The Surprising Czech Approval of Federalization

Haste is the keyword in this context. The term federalization first emerged in public in the spring of 1968, and by the autumn of the same year the radical constitutional transformation of the country was passed by parliament, after very limited debate among both experts and the public. The student of history poring over documents of the period will be hard pressed to find much direct evidence to support the statement by Slovak writer and leading communist official Ladislav Novomeský that Czech society responded to the idea of the country’s federalization—one of the key Slovak goals of the Prague Spring— ”with indifference, distrust, indeed defiant resistance”. The quote comes from an article written in April 1968, before anything had been decided, at the time when events were only gathering momentum. In it Novomeský argued that federalization offered Czechoslovakia as a whole the chance of a new beginning and warned against “the Slovaks‘ happy acceptance being asymmetrically reflected in feelings of bitterness on the part of the Czechs.” However, this is exactly what was to happen soon afterwards.

Following the invasion of Czechoslovakia on 21 August 1968 it turned out that, unlike most other emancipation policies in the Prague Spring, the call for federalization did not fundamentally contradict the Soviet government’s ruling doctrines. On the contrary, the Soviet Union, being at least in theory an exemplary socialist federation, the Soviet politburo regarded the Leninist way of resolving the national issue as a claim of a different order from those for the freedom of expression or the raising of the Iron Curtain. The occupiers demanded that the leadership of Czechoslovakia’s Communist Party put an immediate and resolute end to every other aspect of liberalization except for federalization. Perhaps they wanted to avoid appearing entirely negative, and at the same time they were likely to welcome the chance to drive a wedge between the Slovaks and the unified resistance of Czechoslovakia‘s population against the occupation, whose strength after 21 August 1968 had caught them off guard.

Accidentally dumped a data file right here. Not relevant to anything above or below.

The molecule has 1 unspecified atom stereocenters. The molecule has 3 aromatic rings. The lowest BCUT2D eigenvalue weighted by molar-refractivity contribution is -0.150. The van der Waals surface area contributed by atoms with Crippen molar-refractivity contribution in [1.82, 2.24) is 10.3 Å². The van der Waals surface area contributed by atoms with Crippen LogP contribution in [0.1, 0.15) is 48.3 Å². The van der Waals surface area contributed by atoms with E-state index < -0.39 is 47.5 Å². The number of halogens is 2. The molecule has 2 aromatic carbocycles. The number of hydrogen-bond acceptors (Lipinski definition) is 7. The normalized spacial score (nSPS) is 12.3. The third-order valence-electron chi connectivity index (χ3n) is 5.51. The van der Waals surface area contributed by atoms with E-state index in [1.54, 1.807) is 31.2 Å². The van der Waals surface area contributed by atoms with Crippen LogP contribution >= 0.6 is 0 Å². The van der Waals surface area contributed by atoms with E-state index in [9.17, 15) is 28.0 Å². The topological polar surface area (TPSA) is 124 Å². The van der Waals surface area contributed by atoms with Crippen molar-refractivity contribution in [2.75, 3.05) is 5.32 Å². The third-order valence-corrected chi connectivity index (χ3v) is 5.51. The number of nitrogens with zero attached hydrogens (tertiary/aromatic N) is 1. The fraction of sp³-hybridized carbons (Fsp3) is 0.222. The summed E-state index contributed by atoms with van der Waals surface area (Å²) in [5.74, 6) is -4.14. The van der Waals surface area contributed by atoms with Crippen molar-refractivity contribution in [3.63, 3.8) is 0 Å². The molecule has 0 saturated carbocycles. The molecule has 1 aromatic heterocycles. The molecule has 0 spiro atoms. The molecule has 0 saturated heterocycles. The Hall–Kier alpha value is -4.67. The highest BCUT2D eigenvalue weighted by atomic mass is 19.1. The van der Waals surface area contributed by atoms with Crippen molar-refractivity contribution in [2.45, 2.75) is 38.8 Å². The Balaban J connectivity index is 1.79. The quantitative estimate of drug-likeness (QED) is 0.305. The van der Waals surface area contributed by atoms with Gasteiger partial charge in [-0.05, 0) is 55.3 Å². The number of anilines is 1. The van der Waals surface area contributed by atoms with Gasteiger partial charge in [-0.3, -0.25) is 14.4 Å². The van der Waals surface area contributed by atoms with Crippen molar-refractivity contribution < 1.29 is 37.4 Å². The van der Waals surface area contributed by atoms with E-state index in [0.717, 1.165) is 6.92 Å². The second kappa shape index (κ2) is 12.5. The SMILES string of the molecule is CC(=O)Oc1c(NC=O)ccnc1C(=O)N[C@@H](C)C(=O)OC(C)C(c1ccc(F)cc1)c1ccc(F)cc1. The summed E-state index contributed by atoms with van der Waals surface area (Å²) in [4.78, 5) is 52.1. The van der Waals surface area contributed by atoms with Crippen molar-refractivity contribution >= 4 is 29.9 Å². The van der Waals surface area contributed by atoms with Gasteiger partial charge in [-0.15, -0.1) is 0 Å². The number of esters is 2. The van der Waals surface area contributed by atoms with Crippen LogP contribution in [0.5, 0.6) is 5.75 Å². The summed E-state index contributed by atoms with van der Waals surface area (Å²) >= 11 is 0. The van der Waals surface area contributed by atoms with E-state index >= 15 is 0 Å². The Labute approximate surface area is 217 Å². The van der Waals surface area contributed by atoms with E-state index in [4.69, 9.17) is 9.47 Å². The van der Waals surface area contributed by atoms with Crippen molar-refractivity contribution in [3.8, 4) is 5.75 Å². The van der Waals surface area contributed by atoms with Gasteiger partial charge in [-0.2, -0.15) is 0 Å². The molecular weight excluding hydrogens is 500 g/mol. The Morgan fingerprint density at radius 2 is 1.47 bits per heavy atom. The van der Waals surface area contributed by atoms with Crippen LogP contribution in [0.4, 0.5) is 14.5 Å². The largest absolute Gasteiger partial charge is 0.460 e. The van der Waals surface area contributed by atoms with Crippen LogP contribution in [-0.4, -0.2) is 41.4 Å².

In a way, it was the Czechs’ consent that was more surprising than the Soviets’. What was it that made the Czechs in the communist party leadership—where the Slovaks, of course, never constituted a majority—suddenly consent to the idea of turning the traditionally centralist state into a federation? A reconstruction of their way of thinking will immediately demonstrate that a number of factors—in fact, given the context of the time, all the factors—were in favor of this decision.

First of all, in those days the subordinate position of Slovakia was considered to be a Stalinist distortion of Czechoslovak socialism and the persecution of Slovak communists a Stalinist crime perpetrated by Czech hands. Thus a decisive and fundamental remedying of the situation became a key point on the agenda of the belated de-Stalinization pursued during the Prague Spring. Furthermore, the Slovak contribution to the emergence of Prague Spring and to the defeat of the former Communist Party leader, Antonín Novotný, was still fresh in everyone’s memory. The leadership also had to take into consideration a negative factor, the palpable distrust on the part of the Czech public, although that was not a serious counter-argument. Socialist governance was, after all, a progressive mission, and it was particularly in terms of tricky issues of calibrating the relations between the Czechs and the Slovaks that the men of Prague Spring were able to proceed with a sense that they were pushing for a wise, though unpopular, solution, one that would not have stood a chance under a different political system. Surely a decision forcibly imposed in an enlightened way, a solution pushed through in the teeth of tradition and prejudice, was the very essence of socialist dictatorship?